Peaches is a two-player game about cooperation and conflict. Using fairy tale tropes, it casts the players as a knight and a princess who are bound together to achieve their goal. They’re forced to cooperate, but thanks to the fact that the game is controlled purely by their motion, their cooperation is awkward at best. And as with all cooperation, potential conflict lurks beneath the surface and their relationship becomes more complex as the game continues.
The game also plays with a few gender stereotypes, including the ever-popular damsel in distress, but that’s really just for extra fun.
The original seed for this project, my masters thesis for the MFA in Design and Technology program at Parsons, came from my experience with that hallowed New York institution: the subway.
The uptown F and M lines stop at the Delancey-Essex Street subway station. Both of these lines continue uptown on the same track for quite some time—they’re both 6th Avenue local trains. This means that for many people who want to go uptown, it’s completely irrelevant which one they get. They just want whichever one comes first.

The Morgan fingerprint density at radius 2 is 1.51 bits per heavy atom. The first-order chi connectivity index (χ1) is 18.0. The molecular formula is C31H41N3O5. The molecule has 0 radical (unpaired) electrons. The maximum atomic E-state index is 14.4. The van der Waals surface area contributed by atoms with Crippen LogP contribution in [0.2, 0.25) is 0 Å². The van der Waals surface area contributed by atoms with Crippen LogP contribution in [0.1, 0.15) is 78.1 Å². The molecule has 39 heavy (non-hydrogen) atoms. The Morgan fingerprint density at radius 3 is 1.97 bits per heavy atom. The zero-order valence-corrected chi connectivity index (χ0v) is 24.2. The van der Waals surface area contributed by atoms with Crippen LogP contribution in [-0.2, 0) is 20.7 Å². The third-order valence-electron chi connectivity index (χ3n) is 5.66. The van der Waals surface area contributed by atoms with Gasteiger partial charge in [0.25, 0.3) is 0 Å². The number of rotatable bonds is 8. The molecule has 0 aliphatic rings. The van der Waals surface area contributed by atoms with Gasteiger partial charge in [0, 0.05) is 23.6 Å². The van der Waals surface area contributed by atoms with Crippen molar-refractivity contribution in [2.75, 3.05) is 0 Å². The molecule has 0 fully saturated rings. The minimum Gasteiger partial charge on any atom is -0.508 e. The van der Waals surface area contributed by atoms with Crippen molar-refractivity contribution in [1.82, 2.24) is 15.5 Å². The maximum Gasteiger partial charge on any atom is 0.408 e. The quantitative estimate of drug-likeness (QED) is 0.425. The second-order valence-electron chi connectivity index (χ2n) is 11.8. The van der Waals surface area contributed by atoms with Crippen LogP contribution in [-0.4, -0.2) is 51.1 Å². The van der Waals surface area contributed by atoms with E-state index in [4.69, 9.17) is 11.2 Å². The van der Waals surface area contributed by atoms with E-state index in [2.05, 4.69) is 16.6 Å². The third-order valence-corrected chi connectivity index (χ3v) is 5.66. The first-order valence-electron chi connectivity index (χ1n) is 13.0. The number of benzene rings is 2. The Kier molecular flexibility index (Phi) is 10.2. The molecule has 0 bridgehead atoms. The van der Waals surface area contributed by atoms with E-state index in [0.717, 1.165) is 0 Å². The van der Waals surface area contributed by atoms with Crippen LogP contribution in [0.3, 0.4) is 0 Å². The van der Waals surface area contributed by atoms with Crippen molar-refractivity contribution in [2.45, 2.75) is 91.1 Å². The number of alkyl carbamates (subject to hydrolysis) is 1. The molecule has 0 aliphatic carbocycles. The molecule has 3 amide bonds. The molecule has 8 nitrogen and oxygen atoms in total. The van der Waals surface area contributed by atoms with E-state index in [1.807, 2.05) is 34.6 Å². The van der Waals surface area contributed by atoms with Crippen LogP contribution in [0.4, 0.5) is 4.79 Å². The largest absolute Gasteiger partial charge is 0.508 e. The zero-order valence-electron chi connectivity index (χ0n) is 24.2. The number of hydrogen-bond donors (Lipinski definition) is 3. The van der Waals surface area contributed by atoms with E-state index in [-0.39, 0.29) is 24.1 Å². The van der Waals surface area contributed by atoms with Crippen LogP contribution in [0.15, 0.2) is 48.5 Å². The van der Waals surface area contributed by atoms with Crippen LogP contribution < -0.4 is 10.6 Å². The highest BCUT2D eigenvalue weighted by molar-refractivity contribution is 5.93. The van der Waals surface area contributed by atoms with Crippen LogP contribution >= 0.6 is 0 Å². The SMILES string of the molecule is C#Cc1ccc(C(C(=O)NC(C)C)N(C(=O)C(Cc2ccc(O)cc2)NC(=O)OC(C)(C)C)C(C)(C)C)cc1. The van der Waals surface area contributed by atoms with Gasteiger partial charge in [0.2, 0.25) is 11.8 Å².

The problem is that the M is on the upper platform, while the F is on the lower platform. And enough other trains stop at the station, including the downtown versions of the F and M, plus the J and Z trains, such that, when you hear a train coming on the other platform, it’s impossible to tell which one it is without running up or down the stairs. In short, it’s a pain.
So a wonderful system has spontaneously emerged. People cluster at the top and bottom of the staircases. They stand sentry over their track, as all subway waiters do. But they also stay in fairly constant eye contact with the people at the other end of the stairs. When a train comes, say, on the upper track, the people waiting at the bottom of the staircase will hear it, then alertly watch the people at the top. The people at the top will step forward so they can see the train at the first possible moment that it rounds the curve leading into the station. If it’s the M, they look back down to the people waiting at the bottom, and motion to them to come up. The people waiting downstairs then all run upstairs to catch the M.
The converse happens when the uptown F arrives downstairs.
It’s amazing and beautiful. It’s also entirely ephemeral. When the people start to rush upstairs or downstairs, the communication ends. There is no further eye contact; there are no thank-yous. A system of cooperation, essentially altruistic, has naturally evolved.
Peaches is a way of playing with our ability to coordinate with strangers and to improvise cooperation. But human relationships are complicated. So it has that, too. Just in case you were getting along too well with strangers.